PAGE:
When we speak about plant kingdom, we often use the word – flora. In Roman mythology Flora was the goddess of flowers, spring and youth.


In prehistoric times our ancient ancestors lived a nomadic life and ate what they found by chance. It was very important for them to be able to recognize edible plants. But when they realized that, instead of picking the fruit of a wild plant, they can grow one, everything changed. This moment can be considered the dawn of civilization, because man was finally able to stay in one place and start to establish settlements. This initial occupation with plants resulted in the development of botany, one of the oldest branches of biology. In the beginning people studied plants that could be used as food or in medicine. They searched for safe ways to tell plant species apart. At first there were no special devices to help them with this – all they could do was to observe plants carefully and describe them precisely. They may have used some sort of a magnifying glass, too.

A significant breakthrough in the study of plant anatomy took place in the middle years of the 17th century. That was when Robert Hook, an all-round English scientist and inventor, noticed small chambers in cork by the means of a microscope and called them cells. Further study revealed that plant cells develop a cell wall on the outside, which provides them with firmness and protection.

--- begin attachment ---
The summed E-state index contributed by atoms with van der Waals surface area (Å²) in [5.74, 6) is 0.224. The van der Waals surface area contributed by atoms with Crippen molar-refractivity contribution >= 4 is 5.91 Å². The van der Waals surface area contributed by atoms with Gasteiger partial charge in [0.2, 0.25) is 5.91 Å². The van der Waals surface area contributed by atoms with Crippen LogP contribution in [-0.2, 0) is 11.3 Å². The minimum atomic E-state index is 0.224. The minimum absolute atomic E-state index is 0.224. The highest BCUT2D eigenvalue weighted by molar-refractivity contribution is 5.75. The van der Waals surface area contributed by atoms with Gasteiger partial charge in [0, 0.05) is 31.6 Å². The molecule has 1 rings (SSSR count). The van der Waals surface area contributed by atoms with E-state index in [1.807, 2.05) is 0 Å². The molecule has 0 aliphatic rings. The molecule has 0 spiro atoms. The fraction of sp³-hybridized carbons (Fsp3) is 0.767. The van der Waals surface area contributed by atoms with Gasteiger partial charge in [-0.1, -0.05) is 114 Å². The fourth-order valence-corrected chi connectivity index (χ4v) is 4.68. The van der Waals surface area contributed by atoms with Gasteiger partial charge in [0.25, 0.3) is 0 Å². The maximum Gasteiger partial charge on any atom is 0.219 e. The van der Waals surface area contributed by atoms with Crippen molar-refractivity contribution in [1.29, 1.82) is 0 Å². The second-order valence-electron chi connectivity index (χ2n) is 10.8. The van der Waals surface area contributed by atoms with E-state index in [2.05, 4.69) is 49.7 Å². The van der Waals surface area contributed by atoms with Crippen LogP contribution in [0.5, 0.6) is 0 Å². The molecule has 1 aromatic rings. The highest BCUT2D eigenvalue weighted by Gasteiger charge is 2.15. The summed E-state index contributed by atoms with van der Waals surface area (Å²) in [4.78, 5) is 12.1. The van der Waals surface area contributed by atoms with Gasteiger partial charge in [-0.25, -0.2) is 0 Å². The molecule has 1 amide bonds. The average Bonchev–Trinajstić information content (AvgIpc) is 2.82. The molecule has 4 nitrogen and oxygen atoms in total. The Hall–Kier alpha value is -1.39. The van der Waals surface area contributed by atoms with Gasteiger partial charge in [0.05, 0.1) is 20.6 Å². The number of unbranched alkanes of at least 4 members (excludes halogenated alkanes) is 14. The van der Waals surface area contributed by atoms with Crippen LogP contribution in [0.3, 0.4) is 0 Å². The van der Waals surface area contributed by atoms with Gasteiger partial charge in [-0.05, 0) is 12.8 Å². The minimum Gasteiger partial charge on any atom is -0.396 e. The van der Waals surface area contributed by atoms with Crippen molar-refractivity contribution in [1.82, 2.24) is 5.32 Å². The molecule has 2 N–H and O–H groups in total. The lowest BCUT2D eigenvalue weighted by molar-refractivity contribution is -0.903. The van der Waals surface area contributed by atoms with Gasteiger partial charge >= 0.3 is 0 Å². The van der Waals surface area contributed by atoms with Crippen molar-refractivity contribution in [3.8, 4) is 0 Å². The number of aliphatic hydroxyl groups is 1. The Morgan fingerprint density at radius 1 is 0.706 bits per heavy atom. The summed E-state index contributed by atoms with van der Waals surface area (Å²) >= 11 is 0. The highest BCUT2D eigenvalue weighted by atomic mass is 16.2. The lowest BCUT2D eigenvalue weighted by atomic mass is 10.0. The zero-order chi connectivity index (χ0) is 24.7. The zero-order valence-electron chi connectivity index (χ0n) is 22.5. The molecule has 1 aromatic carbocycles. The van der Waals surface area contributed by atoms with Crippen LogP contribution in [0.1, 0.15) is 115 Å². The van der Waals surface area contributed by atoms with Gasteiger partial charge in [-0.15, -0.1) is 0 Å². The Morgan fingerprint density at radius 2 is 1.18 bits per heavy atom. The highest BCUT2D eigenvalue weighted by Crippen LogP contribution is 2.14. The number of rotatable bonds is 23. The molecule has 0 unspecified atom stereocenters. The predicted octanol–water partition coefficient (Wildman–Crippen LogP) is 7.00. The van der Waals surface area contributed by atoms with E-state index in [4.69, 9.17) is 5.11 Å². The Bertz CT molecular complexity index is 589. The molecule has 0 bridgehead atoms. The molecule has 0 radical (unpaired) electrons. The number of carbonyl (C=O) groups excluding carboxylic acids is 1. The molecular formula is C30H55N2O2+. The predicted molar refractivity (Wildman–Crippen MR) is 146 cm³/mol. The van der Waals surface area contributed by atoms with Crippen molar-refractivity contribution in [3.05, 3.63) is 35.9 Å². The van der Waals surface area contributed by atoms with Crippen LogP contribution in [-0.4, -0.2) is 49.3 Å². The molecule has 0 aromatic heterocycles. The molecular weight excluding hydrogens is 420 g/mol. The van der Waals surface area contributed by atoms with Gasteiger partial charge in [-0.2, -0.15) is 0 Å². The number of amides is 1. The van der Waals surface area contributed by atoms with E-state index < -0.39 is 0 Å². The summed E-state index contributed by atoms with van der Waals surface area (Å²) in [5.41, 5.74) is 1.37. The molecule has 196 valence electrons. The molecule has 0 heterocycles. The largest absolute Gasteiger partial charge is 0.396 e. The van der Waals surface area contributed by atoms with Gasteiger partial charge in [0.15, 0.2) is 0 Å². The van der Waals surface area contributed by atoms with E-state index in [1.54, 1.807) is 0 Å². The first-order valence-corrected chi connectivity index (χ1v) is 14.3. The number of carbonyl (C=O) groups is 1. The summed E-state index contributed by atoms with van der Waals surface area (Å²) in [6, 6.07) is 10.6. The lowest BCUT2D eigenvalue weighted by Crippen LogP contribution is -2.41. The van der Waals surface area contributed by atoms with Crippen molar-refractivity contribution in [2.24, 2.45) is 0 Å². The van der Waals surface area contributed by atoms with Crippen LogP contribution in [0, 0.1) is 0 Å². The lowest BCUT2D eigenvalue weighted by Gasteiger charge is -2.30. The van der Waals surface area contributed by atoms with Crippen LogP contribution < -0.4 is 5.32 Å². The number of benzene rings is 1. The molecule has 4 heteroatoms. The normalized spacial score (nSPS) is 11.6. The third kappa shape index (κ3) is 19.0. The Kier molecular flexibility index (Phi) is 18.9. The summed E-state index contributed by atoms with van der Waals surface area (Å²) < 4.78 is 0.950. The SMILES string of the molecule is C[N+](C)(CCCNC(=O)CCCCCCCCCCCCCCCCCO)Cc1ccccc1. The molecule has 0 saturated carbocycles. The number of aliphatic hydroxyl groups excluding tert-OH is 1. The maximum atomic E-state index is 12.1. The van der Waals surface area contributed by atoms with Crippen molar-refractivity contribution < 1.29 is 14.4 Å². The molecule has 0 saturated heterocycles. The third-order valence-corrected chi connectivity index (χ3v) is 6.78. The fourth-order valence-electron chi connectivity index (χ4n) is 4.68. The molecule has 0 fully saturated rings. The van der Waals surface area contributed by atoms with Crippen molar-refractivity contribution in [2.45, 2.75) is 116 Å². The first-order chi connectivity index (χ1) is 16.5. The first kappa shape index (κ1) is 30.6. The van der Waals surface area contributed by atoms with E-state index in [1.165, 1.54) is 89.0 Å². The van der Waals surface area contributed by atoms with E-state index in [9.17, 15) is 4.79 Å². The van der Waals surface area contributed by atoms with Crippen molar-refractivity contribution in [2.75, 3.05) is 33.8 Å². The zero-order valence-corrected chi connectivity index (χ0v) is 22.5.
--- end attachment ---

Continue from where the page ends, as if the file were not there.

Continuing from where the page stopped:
Microscope is an instrument which magnifies observed objects. Original microscopes could make an object look 9 times bigger. Modern electronic microscopes can magnify up to 1.5 million times!

Cells are grouped into tissues and they play different roles in a plant: they protect it, keep it in an upright position, let water and liquid substance flow through it, produce food, store supplies‌

During the centuries to follow botany started to develop in various directions. One branch of botany studies the development of plants, while another focuses on where particular plant species grow; yet the other is about how different plant species are used in different cultures. Studying the relationship between plants and the environment offers solutions to many ecological problems that our planet is faced with, which is also a special branch of botany.

By studying fossil remnants paleobotanists discover how plant species appeared, developed and died out throughout the earth’s geological history.


THE GREAT BOTANISTS Theophrastus had 2,000 students and people from the entire ancient Greek world came to his lectures. He was said to always be willing to talk to people and do good.


Theophrastus (371-286 BC), the ancient philosopher, naturalist and a student of Aristotle, the great Greek philosopher, studied the plants of Greece. He was very hard-working – he read, observed, contemplated and wrote. About 500 plant species were known at the time and Theophrastus noted plenty of information about the way they look, grow and reproduce. His work had a huge impact on the further development of botany.